Are You a Late Bloomer in Life?
The term late bloomer took on an enlarged meaning for me not too long ago. In early winter this year, I noticed that the butterfly bush in our simple, backyard perennial garden had really blossomed and grown. And I kept seeing a lone yellow butterfly fluttering around it, pausing every now and then to taste of the plant’s sweet nectar.
A little late for the season for both bush and insect, I thought.
Just for today, let’s focus on the butterfly. Every day, I saw this same beautiful butterfly, drinking from the tasty buds all by itself. I wondered if butterflies ever got lonely, but decided it was enjoying the late blooms too much to worry about being alone.
Does That Butterfly Represent You?
What could that butterfly represent to you? Did you grow up thinking you could’ve won the ”Most Likely Not to Succeed” contest? Were you always the last chosen for a sports team? Instead of the “top 10% of your class,” did you barely pass–or even repeat a grade or two? Have the winters of your life left their scars, but you persisted and finally moved on?
Are You a Late Bloomer?
Have you just begun a new vocation or interest, and you’re now discovering new fields, new adventures, and new opportunities? Did you start late enough to call yourself a late bloomer–one who is experiencing a measure of success or simple joys later in life, rather than early on?
Have you spent numerous “winters”–fruitless years living totally for yourself? And you’ve just now discovered late in life the joy of becoming one of God’s children? Did someone introduce you to Jesus, and for you, has true “life” just begun?
Life Can Be Lonely
Regardless of what that butterfly represents to you, and no matter where you are, life for late bloomers may at times seem lonely. What about all the younger butterflies who have tasted the simple nectars already and have flown on to greater gardens more majestic and beautiful than yours? Here you are fluttering around in simple garden surroundings.
Am I the Only One?
Yet this butterfly in my garden had obviously found satisfaction and fulfillment late in the season–even past the normal time of productivity for both plant and creature. I imagined that little insect marveling at its blessings, but at the same time thinking, “Am I the only one”?
Several days later I walked quietly to the garden to snag a picture of that butterfly. Imagine my surprise when an array of 3-4 friendly butterflies now fluttered around that same butterfly bush–all enjoying and tasting the full fruits late in the season. Word must have spread.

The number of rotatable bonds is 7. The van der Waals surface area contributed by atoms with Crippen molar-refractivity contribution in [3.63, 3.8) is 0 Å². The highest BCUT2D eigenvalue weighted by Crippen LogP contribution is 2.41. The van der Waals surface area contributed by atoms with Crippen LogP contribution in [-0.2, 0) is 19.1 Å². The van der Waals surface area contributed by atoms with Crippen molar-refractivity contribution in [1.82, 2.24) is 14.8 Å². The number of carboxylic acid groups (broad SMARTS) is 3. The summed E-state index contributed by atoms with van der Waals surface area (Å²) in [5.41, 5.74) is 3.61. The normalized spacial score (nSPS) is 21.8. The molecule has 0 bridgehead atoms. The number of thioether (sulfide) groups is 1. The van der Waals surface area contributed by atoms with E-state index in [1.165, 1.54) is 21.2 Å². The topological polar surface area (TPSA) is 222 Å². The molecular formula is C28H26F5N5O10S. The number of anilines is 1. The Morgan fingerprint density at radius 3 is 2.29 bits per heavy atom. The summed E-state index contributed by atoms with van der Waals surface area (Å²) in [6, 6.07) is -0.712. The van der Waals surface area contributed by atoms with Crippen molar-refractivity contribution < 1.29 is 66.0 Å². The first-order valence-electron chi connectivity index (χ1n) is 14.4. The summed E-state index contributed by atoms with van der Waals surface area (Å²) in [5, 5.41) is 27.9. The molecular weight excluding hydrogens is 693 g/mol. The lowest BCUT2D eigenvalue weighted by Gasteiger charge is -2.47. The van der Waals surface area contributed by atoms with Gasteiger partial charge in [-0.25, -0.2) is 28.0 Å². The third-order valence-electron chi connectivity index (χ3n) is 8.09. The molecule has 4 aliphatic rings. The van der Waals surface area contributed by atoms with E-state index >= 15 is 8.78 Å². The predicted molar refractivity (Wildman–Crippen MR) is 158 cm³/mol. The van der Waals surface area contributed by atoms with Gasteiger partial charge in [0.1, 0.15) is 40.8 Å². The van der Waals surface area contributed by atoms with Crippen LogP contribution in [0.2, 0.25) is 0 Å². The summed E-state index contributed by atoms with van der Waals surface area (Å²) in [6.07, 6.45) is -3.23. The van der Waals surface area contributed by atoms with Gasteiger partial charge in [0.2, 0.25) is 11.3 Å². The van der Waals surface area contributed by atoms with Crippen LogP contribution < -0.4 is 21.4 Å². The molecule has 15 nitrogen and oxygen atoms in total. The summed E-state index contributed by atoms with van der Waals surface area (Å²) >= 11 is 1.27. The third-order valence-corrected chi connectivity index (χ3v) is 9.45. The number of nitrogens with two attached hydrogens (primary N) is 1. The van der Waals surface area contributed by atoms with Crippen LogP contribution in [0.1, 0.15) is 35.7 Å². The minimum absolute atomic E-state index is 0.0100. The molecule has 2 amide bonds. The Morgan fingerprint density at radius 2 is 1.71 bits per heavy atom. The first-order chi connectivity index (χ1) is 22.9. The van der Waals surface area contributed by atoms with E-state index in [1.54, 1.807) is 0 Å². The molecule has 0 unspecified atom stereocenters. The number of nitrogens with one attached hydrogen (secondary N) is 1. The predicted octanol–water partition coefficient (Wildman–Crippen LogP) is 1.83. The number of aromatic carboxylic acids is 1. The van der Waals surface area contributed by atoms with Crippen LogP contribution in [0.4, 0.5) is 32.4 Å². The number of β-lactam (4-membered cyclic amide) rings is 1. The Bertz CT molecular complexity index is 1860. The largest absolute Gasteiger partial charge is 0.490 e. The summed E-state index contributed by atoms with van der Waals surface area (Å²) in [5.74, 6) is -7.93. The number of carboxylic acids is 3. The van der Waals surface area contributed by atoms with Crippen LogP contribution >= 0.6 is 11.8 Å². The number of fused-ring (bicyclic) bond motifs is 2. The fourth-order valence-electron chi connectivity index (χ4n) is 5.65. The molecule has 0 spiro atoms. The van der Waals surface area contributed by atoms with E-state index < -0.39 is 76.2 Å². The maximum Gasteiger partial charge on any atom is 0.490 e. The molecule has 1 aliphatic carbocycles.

Life As a Writer
Do you consider yourself one of those late bloomers in an area of your life? Sometimes I do, at least in writing. I started writing over 30 years ago and have enjoyed a measure of “success,” as some would call it. But early on, one year I netted over 1000 rejects in the process of writing greeting cards. I had always wanted to write a book, but I was in my 40′s before my first book was published. And it was several years later before a publisher accepted another one. God taught me persistence often.
Age Is Not the Prime Factor
In today’s world people may change careers several times in a lifetime–even seniors. Age is not really the prime factor for labeling one a late bloomer. At times you may wonder, “Am I the only one?”
Then we meet another and another, and before long we are fellowshipping with lots of late bloomers. And that just makes the sweet nectar taste even better.
God Has Room for Late Bloomers
God still has plenty of room for late bloomers. If you can breathe, that means you’re alive. God still has a purpose for you, and the best years may still be coming. Even though she was not a woman of faith, I like the quote attributed to George Eliot: “It’s never too late to become what you might have been.”
At any rate, wherever you are in life, still at the caterpillar stage, pulling and pushing to develop your wings and fly, crawling and inching your way to your goal, feasting on great gardens of grandeur, or simply just discovering the wonderful taste of good things late in life, God wants to bless you and use you, and feed you–with the finest of nectar: His own sweet fellowship.
“The righeous will flourish like a palm tree, they will grow like a cedar of Lebanon; planted in the house of the Lord, they will flourish in the courts of our God. they will still bear fruit in old age, they will stay fresh and green” (Psalm 92:14, NIV).
What about you? Have you ever felt like a late bloomer? Tell us why. How have you overcome any difficulties in that season? I’d love to hear your comments below. You will not be hounded, prodded, or automatically added to my mailing list if you do so. And your e-mail information does not show to the public. Will you take a moment to encourage someone else?
Don’t forget you still have one more week to comment on my blog How to Accomplish More With Only One Thing. At the end of January, I’ll select two names from all of those comments for a book giveaway–for two books. You can read more about it on that blog.
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- How to Build Your Own Butterfly Garden (backyardgardeningtips.com)